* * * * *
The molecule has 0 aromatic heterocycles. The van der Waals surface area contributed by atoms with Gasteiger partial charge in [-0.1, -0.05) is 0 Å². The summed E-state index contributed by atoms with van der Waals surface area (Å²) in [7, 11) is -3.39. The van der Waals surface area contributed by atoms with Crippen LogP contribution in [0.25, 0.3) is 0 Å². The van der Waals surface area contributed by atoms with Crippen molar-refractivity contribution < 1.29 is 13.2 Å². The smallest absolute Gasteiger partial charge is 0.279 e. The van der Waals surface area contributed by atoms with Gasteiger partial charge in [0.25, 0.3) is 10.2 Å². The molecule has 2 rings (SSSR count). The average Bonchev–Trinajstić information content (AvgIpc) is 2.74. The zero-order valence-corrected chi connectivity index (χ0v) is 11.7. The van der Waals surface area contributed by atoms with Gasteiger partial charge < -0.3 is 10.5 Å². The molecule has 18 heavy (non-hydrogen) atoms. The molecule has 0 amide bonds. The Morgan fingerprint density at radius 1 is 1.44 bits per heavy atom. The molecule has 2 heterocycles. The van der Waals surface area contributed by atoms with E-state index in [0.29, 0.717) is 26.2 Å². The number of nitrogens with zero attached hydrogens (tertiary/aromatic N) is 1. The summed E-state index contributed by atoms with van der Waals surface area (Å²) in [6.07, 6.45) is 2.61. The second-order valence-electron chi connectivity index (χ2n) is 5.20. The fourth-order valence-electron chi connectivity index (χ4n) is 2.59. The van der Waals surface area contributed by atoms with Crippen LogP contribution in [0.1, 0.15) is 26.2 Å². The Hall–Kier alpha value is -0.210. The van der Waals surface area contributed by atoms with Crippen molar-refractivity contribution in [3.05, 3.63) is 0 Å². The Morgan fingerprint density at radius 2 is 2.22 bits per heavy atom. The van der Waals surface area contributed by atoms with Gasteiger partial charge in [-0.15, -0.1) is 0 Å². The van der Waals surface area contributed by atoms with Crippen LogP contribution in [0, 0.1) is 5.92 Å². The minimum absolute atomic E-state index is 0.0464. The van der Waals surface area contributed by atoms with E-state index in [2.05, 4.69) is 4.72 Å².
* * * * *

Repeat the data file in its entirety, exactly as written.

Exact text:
The molecule has 0 aromatic heterocycles. The van der Waals surface area contributed by atoms with Gasteiger partial charge in [-0.1, -0.05) is 0 Å². The summed E-state index contributed by atoms with van der Waals surface area (Å²) in [7, 11) is -3.39. The van der Waals surface area contributed by atoms with Crippen LogP contribution in [0.25, 0.3) is 0 Å². The van der Waals surface area contributed by atoms with Crippen molar-refractivity contribution < 1.29 is 13.2 Å². The smallest absolute Gasteiger partial charge is 0.279 e. The van der Waals surface area contributed by atoms with Gasteiger partial charge in [0.25, 0.3) is 10.2 Å². The molecule has 2 rings (SSSR count). The average Bonchev–Trinajstić information content (AvgIpc) is 2.74. The zero-order valence-corrected chi connectivity index (χ0v) is 11.7. The van der Waals surface area contributed by atoms with Gasteiger partial charge < -0.3 is 10.5 Å². The molecule has 18 heavy (non-hydrogen) atoms. The molecule has 0 amide bonds. The Morgan fingerprint density at radius 1 is 1.44 bits per heavy atom. The molecule has 2 heterocycles. The van der Waals surface area contributed by atoms with E-state index in [0.29, 0.717) is 26.2 Å². The number of nitrogens with zero attached hydrogens (tertiary/aromatic N) is 1. The summed E-state index contributed by atoms with van der Waals surface area (Å²) in [6.07, 6.45) is 2.61. The second-order valence-electron chi connectivity index (χ2n) is 5.20. The fourth-order valence-electron chi connectivity index (χ4n) is 2.59. The van der Waals surface area contributed by atoms with Crippen LogP contribution in [0.1, 0.15) is 26.2 Å². The Hall–Kier alpha value is -0.210. The van der Waals surface area contributed by atoms with Crippen molar-refractivity contribution in [3.05, 3.63) is 0 Å². The Morgan fingerprint density at radius 2 is 2.22 bits per heavy atom. The van der Waals surface area contributed by atoms with Gasteiger partial charge in [-0.15, -0.1) is 0 Å². The van der Waals surface area contributed by atoms with Crippen LogP contribution in [0, 0.1) is 5.92 Å². The minimum absolute atomic E-state index is 0.0464. The van der Waals surface area contributed by atoms with E-state index in [2.05, 4.69) is 4.72 Å².